Watch the video hereThis ethical experiment follows research that 41% regularly use public WiFi hotspots to access the internet on their phones and computers to carry out financial transactions and a staggering 74% have been targeted by scammers with phishing emails, smishing texts and vishing calls.
First test: Devise and distribute a scam phishing emailDespite having little knowledge of operating computers, Alec learned how to write and distribute a mock phishing email in only 13 minutes. He achieved this with minimal input from the expert, instead using instructions freely available via an online search. The email Alec wrote claimed to be from the fictitious company MoneySpark, asking recipients for their bank account information and supplying a fraudulent link.
Given that phishing emails are so quick and easy to make regardless of technical ability, it goes some way to explain how 74% have been targeted this way.
Second test: Hack a public Wi-Fi hotspotHackers can effortlessly compromise public Wi-Fi hotspots, as demonstrated by Alec in his second test. In the controlled experiment Alec managed to capture and intercept web traffic from a willing participant’s laptop while they were connected to an open Wi-Fi network – designed to replicate those found on the high street.
Alec, under instruction, set up a rogue access point – frequently used by attackers to activate what is known as a “man in the middle” attack – to begin eavesdropping on traffic. He achieved all of this in in just 3 minutes and 40 seconds.“Our experiment demonstrates just how easy it is for criminals to send phishing emails and hack WiFi hotspots,” Chris Ainsley, Head of Fraud Strategy at Santander UK, said. “We have seen the devastating results that fraud and scams can have on our customers and how much damage can be done if hackers get hold of even a small amount of personal detail.” Certified ethical hacker Marcus Dempsey added: “Unsecured public Wi-Fi networks can be easy pickings for criminals. By inputting passwords, bank details and confidential information into online banking or shopping websites over a public WiFi, people could be unknowingly putting their finances and identities in the hands of hackers. Perhaps even easier than hacking WiFi is sending scam correspondence, particularly phishing emails.
“If Alec, with no previous knowledge of how to do this, can write and distribute a convincing phishing email in a matter of minutes, it’s worrying to imagine the potential damage that actual scammers could be doing.”
Wi-Fi hotspot protectionEnsure a WiFi hotspot is genuine – it’s easy to set up official-looking networks, so verify with shop staff before logging on. Providers can help by displaying the network name in store.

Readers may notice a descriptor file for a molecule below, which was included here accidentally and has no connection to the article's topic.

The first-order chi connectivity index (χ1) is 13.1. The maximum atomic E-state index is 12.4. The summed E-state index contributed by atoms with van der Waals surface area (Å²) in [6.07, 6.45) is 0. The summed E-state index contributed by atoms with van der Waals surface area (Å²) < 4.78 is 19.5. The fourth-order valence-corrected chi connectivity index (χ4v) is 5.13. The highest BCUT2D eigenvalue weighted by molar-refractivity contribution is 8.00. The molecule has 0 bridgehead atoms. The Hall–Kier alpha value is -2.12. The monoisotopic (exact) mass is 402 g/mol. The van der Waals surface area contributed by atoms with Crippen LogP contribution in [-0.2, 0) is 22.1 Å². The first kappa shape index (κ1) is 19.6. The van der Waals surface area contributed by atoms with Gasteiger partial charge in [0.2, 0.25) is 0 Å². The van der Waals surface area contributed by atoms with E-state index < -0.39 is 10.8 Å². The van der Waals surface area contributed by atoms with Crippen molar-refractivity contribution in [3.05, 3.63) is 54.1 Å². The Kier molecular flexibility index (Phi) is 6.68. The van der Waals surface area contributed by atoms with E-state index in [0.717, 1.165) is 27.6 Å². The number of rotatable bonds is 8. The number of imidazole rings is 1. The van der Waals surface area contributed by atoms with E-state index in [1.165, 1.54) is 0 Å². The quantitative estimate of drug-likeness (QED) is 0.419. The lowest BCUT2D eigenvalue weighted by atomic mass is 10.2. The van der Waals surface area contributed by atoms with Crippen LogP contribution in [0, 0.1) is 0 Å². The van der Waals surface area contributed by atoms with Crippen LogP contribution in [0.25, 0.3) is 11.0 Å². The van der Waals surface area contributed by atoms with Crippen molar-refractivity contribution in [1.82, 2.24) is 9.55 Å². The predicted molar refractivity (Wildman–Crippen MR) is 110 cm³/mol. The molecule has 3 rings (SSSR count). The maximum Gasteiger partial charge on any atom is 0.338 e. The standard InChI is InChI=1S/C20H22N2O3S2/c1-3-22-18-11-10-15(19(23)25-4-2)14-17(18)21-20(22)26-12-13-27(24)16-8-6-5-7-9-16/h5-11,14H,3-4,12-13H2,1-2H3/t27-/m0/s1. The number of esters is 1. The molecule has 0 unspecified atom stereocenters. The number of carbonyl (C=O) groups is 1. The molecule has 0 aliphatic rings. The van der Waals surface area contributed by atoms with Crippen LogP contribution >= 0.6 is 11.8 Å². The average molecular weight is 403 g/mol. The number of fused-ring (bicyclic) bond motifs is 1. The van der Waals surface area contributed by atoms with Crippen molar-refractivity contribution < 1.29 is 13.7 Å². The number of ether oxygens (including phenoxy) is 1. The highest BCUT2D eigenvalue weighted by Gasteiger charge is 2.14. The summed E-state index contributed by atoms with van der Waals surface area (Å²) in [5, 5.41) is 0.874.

HTTPS – If you need to use your card details online make sure the website you are on has ‘HTTPS://’at the start and has a green padlock against it.
Get a Virtual Private Network (VPN) – Not all sites will display the HTTPS lock symbol, but a VPN will act as an intermediary between your device and the internet server, putting up a further block for any would-be eavesdroppers or hackers.
Forget the network:don’t just log off – Ask your device to forget the network so it doesn’t automatically log on if you’re within range later.
Email protectionA genuine bank or organisation will never contact you unsolicited to ask for your PIN, full password or to move money to another account. Don’t give out personal or financial details including passwords and PINs unless it’s to use a service you have signed up to, and you’re sure that the request for your information is directly related to that service. Never click on a link or download anything in an unsolicited email. Doing so could let scammers infect your computer with malicious software that will swipe your personal details or could allow criminals to access your device remotely. If you get an email from somebody asking you to change some payment details, don’t do this without checking it out thoroughly first. The email may have been sent by a hacker rather than the genuine supplier. Look out for tell-tale signs that an email may not be genuine, for example:
- The sender’s email address doesn’t match the website address of the organisation it says it’s from
- The email is impersonal and doesn’t address you by your name e.g. just says Dear Sir/Madam
- There are spelling or grammatical mistakes
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